Running is an unnatural act, except from enemies and to the bathroom.
I actually had my own version of that quote long before I ever knew someone had really said it: The only reason to run is if someone’s chasing you or you have to pee. I held onto that mantra for a long time, but the idea of running really appeals to me. I work out pretty regularly, and when I’m on my walks outside, I often will start jogging for a while and try to alternate throughout my walk, and it makes me feel strong. The most I’ve ever jogged at a clip is 15 minutes, but that was all downhill, so I don’t think it counts.
But, as part of my recommitment to Weight Watchers and my health in general, I’ve decided to become a “runner.” This may end up being one of my grand plans that starts out well and ends badly, but that’s part of why I’m putting it out here – I’m less likely to slack off if there’s a possibility that other people will find out about it.
I’d been hearing about the Couch to 5K program over at Cool Running, so I checked it out. I think it’s a very doable program – three workouts a week for 9 weeks, gradually increasing the time/distance spent running until you can run a 5K in about 30 minutes. I have to say, I’m skeptical that my short self can run a 10-minute mile – that’s a 6 mph pace, and my legs are simply not that long (I start running on the treadmill at just above 4 mph). But I’m not really in it for speed, at least not yet; I just want to be able to run continuously for 30+ minutes.
Because it’s only a 30-minute workout on each of the three days a week, and I need more cardio than that to get rid of these last 35-40 pounds, I plan to still do my usual elliptical and weight work on the off days, and maybe a bit after on the running days. I think running will be such a different workout than I am used to, and I’m hopeful that it will do good things for my body, in more ways than one.
In addition to checking out Cool Running and reading all their tips on getting started, I realized I needed some new sneakers. Usually I’d just go get the cutest pair of New Balance and be done with it, but I decided that if I am serious about this, I need to be prepared. So I went to Pacers in Old Town this afternoon, which is a running store (side note: I’d never been to Old Town before, and it reminded me of Boston; of course, I’ve only been to Boston once, so I could be way off base). I made sure to do a full workout this morning and then run errands so that my feet were not fresh-out-of-bed (you’re not supposed to buy shoes in the morning) (oh, and I showered before I went there, of course – I feel bad for shoe salespeople, because, seriously – feet?).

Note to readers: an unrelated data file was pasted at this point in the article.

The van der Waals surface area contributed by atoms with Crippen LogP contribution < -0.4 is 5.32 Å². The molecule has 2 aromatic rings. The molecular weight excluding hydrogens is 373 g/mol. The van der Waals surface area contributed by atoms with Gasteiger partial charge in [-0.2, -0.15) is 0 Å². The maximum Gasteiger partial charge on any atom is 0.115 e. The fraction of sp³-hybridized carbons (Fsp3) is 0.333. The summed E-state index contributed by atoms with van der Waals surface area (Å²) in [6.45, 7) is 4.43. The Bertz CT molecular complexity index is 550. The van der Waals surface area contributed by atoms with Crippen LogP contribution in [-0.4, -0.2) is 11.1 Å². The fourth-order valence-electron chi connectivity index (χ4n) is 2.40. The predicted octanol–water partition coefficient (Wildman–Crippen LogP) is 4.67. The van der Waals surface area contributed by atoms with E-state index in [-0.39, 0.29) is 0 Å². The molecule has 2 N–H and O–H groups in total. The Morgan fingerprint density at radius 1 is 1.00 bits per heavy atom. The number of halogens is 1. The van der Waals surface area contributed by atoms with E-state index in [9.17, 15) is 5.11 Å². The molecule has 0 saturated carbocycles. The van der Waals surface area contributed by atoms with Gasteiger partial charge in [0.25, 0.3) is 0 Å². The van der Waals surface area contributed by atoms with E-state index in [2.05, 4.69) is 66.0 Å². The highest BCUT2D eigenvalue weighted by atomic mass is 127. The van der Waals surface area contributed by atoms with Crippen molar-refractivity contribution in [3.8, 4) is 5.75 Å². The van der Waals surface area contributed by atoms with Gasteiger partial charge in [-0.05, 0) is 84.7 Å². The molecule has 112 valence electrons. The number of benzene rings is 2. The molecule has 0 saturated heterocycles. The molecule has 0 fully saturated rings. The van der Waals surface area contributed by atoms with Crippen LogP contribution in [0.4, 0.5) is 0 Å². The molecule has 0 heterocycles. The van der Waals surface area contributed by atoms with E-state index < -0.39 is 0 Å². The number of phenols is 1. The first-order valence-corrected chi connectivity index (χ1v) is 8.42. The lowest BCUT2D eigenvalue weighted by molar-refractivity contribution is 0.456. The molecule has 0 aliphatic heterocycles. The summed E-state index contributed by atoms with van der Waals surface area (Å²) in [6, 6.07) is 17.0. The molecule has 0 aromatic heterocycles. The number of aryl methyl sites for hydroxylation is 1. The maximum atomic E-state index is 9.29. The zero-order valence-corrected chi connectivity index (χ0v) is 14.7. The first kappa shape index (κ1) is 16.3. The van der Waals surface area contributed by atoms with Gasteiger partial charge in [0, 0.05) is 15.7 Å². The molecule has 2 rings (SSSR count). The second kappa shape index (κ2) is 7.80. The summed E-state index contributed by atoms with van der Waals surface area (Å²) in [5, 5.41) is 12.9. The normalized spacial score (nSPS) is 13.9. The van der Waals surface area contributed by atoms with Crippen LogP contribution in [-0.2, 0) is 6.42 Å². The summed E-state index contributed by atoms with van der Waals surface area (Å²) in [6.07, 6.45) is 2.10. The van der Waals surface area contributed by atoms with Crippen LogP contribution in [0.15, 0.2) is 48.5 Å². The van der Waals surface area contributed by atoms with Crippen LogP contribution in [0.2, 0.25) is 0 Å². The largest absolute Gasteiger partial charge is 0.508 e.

The lovely Denise listened carefully as I expressed my newfound desire to become a real runner and my longtime loyalty to New Balance, then had me take off my sneakers. She took one look at them and said, “Those are probably not right for you.” Which I knew, because they’re not running shoes, plus they’re a year old, but I felt bad for my purple shoes anyway. She was sure I needed a 9 1/2 instead of my usual 9, because your feet swell when you run, apparently. I gave in, because she’s the expert – she said as long as your heel is snug and doesn’t move in the shoe, you’re good to go. So I put on the 9 1/2, and then came my least favorite part (which I knew was coming, but still): she took me outside and had me run half a block so she could see how they fit. We did that with two pairs of NB, and she wasn’t convinced they were right for me.
I told her I trusted her and if she thought there was another brand that would be a better fit, I was open to it. So she brought a pair of Saucony and one of another brand I didn’t recognize. I tried them both and demo’d my run for her. She said either of them were better than the NB, so it was up to me. The unrecognizable pair were trimmed in purple (!) but in the end, the Saucony won out for comfort and styling (the purple ones looked like bricks on my feet). She also talked me into some fancy running socks, so we’ll see how that works out.
So now I’m officially invested in this running thing. I really want to do it; I never thought I’d want to be a runner, but I think I do. It just seems so freeing, you know? I just have this idea that it’s you and the road (and your iPod) and you can go wherever it takes you for as long as you want. I am committed to the 9-week Couch to 5K program. If I hate it after that, I can stop, but I need to do that much to see if it’s right for me, I think.
I’m starting Monday. I know some of you are runners; any advice for me?